In February 2011, Syria went to war and now, more than seven years later, the end seems to be far from over. The physical destruction of Syria is immense; cities, villages, infrastructures, water systems have been destroyed and internal and external financial resources are very limited.
How to imagine the near future of Syria
It has been chosen to act by applying a button-up strategy, a co-reconstruction of the country which starts from the small Syrian settlements. Throughout the Syrian territory it has been identified 560 villages with 2.500/10.000 inhabitants where it is possible to concentrate the urban fabric. That is an opportunity to rethink the Syria future through a territorial decentralization policy that brings into focus the sustainable territorial development of minor settlements.
Reconstruction can start from the right scale
The first step in rebuilding villages project is to define properties; the morphological structure of the traditional Arab city is preserved maintaining the pre-conflict ownership structures and reconstructing its limits. The boundaries are defined by a wall structure that contains the material of the previous buildings and collects technological infrastructure for territorial development.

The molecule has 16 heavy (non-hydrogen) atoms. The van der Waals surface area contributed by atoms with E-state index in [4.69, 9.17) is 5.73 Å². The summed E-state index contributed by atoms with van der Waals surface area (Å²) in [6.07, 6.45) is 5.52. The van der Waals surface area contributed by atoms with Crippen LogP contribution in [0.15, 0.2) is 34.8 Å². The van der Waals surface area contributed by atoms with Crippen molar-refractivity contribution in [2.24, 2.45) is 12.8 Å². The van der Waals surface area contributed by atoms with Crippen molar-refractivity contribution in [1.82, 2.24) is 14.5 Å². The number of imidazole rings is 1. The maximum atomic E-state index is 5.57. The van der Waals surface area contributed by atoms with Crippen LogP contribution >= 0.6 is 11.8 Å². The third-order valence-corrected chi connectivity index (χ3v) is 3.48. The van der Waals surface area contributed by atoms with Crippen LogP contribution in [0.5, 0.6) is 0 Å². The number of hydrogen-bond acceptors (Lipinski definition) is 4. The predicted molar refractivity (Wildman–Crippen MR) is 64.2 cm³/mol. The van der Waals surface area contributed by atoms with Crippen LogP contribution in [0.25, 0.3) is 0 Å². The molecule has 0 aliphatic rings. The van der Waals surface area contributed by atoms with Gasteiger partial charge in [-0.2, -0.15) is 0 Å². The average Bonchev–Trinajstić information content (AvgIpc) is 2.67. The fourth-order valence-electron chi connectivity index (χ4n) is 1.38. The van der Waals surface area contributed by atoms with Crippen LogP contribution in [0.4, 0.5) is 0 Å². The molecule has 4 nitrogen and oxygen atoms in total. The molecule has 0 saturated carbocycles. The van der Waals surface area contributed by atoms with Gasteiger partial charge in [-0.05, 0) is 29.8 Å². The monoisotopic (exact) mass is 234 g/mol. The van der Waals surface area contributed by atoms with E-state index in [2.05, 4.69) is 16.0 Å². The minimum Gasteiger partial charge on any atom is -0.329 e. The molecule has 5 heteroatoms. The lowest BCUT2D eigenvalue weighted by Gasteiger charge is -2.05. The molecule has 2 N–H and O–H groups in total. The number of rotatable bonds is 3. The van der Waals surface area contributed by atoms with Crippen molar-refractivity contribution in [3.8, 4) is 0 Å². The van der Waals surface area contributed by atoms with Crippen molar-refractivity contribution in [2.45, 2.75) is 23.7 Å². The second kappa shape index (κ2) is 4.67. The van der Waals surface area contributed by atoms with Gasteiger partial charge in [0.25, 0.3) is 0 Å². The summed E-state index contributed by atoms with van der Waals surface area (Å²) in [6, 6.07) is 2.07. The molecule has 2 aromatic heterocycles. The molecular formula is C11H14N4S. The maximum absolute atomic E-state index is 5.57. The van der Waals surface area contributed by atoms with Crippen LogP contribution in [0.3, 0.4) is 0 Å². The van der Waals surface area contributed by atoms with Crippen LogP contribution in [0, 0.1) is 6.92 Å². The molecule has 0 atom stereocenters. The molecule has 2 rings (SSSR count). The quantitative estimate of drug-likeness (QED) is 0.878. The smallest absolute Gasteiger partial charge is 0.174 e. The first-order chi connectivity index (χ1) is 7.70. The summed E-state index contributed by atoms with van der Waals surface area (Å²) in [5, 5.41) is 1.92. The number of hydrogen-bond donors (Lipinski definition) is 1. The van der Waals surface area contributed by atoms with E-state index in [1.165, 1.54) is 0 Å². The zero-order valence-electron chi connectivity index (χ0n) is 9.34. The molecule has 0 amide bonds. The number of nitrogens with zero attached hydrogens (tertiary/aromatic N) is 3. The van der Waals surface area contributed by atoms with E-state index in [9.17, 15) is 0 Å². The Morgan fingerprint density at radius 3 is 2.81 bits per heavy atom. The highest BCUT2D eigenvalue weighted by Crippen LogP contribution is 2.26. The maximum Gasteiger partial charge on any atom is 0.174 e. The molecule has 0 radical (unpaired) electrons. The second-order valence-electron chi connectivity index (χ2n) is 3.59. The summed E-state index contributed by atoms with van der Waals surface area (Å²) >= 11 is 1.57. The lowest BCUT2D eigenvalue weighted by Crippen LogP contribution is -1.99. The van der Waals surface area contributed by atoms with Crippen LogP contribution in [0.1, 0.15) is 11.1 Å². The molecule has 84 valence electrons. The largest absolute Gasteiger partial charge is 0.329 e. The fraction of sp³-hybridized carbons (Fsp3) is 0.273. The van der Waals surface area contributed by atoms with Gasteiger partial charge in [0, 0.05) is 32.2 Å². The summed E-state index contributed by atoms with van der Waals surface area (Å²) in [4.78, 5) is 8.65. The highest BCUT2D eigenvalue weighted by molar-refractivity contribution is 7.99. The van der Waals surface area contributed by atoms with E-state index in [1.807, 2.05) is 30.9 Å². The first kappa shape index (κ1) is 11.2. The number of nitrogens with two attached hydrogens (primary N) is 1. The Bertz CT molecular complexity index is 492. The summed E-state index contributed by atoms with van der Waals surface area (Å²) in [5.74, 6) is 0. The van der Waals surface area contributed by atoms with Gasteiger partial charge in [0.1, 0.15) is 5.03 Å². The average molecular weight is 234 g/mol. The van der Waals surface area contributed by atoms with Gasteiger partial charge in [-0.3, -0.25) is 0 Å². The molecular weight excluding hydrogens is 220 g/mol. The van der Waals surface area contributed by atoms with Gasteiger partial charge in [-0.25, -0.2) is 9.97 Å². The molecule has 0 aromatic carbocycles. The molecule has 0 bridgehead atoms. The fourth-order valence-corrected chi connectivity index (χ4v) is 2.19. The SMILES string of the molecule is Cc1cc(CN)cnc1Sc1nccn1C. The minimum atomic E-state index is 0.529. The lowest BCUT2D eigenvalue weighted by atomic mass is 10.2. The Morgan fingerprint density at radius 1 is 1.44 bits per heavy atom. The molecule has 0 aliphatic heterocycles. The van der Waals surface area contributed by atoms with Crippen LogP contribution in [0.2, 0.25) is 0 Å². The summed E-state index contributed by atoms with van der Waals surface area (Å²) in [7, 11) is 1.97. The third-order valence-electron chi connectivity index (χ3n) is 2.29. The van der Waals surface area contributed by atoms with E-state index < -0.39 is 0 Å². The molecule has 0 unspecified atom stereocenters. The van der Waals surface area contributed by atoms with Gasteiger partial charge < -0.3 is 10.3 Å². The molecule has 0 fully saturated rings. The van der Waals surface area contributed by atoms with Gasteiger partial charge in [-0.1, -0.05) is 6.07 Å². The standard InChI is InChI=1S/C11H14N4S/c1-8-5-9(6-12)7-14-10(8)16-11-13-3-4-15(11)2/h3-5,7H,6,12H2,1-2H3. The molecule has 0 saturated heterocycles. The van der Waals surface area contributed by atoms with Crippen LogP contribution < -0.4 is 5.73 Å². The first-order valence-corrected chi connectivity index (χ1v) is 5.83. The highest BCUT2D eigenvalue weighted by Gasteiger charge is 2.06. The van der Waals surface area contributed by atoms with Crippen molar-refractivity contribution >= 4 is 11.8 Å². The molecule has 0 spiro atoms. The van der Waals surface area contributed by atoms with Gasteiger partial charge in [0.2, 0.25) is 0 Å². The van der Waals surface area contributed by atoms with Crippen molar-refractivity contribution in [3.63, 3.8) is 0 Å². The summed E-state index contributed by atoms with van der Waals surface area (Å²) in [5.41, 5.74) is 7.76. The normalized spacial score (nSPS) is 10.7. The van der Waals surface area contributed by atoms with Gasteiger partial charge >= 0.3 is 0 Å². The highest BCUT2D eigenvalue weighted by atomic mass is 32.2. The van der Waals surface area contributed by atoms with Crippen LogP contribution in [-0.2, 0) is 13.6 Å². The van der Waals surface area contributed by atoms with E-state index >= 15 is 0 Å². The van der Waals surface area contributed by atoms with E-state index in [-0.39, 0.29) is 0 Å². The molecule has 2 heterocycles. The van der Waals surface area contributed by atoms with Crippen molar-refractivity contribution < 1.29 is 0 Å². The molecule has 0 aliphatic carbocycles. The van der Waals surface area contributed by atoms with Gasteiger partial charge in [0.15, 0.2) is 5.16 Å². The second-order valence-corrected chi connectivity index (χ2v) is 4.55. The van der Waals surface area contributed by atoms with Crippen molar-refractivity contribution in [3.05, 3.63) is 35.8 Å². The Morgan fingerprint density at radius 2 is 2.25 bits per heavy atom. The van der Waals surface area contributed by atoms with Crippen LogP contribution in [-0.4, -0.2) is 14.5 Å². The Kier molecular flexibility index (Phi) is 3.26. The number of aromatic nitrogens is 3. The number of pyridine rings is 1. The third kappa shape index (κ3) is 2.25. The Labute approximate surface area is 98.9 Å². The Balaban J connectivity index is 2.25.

Syrian garden village
In Al Sahharah the reconstruction starts from a series of fragments of open spaces, private gardens, places of peace, waiting and hope. The garden takes a morpho-genetic role, determines the articulation of space within the ownership structure, attracts new buildings and is able to construct dense spaces, where density is not only measured in terms of the number of dwellings but also as potential interaction between the inhabitants.
The principle of the garden will dominate the structure of the settlements which in turn will be able to spontaneously aggregate. The garden becomes an element of densification and at the same time it allows maximum flexibility. The landowner can choose to rebuild his house or more densify the plot by exploiting the water and electricity services offered by the existing infrastructure. In fact, the garden, in close relation with the enclosure, carefully manages the rainwater resource, collecting, filtering and directing it to the houses.
As a type of dwelling, it was decided to include a courtyard house model able to match the traditional domestic characteristics to the new residential needs of the local population.
That’s where the rebuilding and restocking of the village begins.